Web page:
Tax avoidance and politicians
Philip Fisher picks up on politicians' desire to attack tax avoidance and starts to ponder what might be in the political manifestos.
On this morning’s Today Programme, the erstwhile Shadow Chancellor of the Exchequer John McDonnell, a man who could be Chancellor of the Exchequer before Christmas, casually dropped into conversation the seemingly anodyne phrase “We must attack tax evasion and tax avoidance”.
In doing so, one of the most senior figures in the Labour Party echoed politicians on both sides of the House of Commons, who really should know better.
In the past, Conservative Chancellors of the Exchequer George Osborne and Philip Hammond both went out of their way to attack what they tended to categorise as “abusive tax avoidance”, while not going quite as far as Mr McDonnell.
No accountant should need the Tax Avoision 101 Class, but here goes.
Tax evasion is effectively fraud and nobody would seek to deny that it should be stamped out. A simple example would be an individual who failed to declare the profits from their activities as a self-employed accountant, thereby evading tax.
At the other end of the scale, tax avoidance is a legitimate means of minimising a taxpayer’s liabilities. For example, writing a will that leaves all of one’s property to a spouse, rather than to one or more children is a perfectly acceptable type of tax planning, even in the eyes of the most radical of tax reformers.
Abusive tax avoidance does not actually exist, even though rather than introducing a General Anti-Avoidance Rule, this country chose to water it down to a General Anti-Abuse Rule. However, this rule is so limited by a remit that only includes arrangements “beyond anything which could reasonably be regarded as a reasonable course of action” that it is almost never used.
This doesn’t stop Chancellors and, for that matter, Prime Ministers, from railing about the need to cut out what they regard as abusive practices and apply taxes in what is at best a grey area. Realistically, any government wishing to cut out sophisticated avoidance schemes that are not wholly unreasonable, will need to change the law.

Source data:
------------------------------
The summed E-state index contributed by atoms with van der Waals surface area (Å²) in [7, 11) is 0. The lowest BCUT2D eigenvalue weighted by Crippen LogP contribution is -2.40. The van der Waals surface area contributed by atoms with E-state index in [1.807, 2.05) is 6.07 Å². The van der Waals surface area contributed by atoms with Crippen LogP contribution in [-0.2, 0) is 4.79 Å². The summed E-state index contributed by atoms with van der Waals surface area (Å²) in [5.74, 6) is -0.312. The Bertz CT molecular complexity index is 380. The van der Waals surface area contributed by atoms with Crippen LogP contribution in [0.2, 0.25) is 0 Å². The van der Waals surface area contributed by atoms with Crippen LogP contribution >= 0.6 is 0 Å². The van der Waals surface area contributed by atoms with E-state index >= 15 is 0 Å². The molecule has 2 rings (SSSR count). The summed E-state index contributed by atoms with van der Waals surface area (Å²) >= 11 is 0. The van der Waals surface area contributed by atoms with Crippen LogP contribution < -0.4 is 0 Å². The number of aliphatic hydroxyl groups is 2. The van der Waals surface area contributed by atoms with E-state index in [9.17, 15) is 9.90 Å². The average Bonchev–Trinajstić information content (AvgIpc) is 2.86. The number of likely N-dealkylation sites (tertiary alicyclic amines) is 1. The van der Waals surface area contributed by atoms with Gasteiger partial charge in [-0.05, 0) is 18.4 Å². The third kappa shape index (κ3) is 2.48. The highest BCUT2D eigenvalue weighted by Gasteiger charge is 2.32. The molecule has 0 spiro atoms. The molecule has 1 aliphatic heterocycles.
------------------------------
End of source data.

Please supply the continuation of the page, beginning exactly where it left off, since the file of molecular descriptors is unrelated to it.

It will be fascinating to see how this debate plays out over the next few weeks. John McDonnell’s comments on the Today Programme were made in the specific context of the wealth gap between this country’s billionaires, many non-domiciled, he might well have observed, and the millions who are living below or very close to the poverty line.
The party manifestos are due to emerge over the next few days and it is almost certain that Labour will propose tax rises designed to attack large corporates and independently wealthy individuals.
Despite the fact that the Conservative Party prides itself on containing figures who subscribe to the most recent Chancellor’s self-description as “a low tax guy”, they have already apparently backed away from a commitment to raise the threshold for higher rate taxpayers. At the same time, they have announced what is, in effect, a 2% rise in corporation tax next year.
In that the Lib Dems, the Scottish Nationalists and the Greens are all looking to balance budgets, there has to be every chance that they too will consider raising tax revenues.
Coming back to the central issue, this writer is eager to see how each of the political parties chooses to address tax avoidance.
At one end of the scale, it will come as no surprise to find that any or all of them seek to stamp out evasion even more strongly than in the past. Accountants should applaud such measures.
At the other, there could well be plans to turn certain examples of tax avoidance, particularly those regarded as “abusive” into evasion as a result of tweaks to legislation.
The sad fact is that, in the overall scheme of things, the multinationals who choose to pay virtually no tax in the UK will almost certainly manage to defend themselves against any kind of attack. So will those billionaires that Mr McDonnell would love to fleece. It is a sad fact of life that some, but by no means all, of those in the middle (i.e. us) will almost certainly end up on the wrong end of whatever is proposed.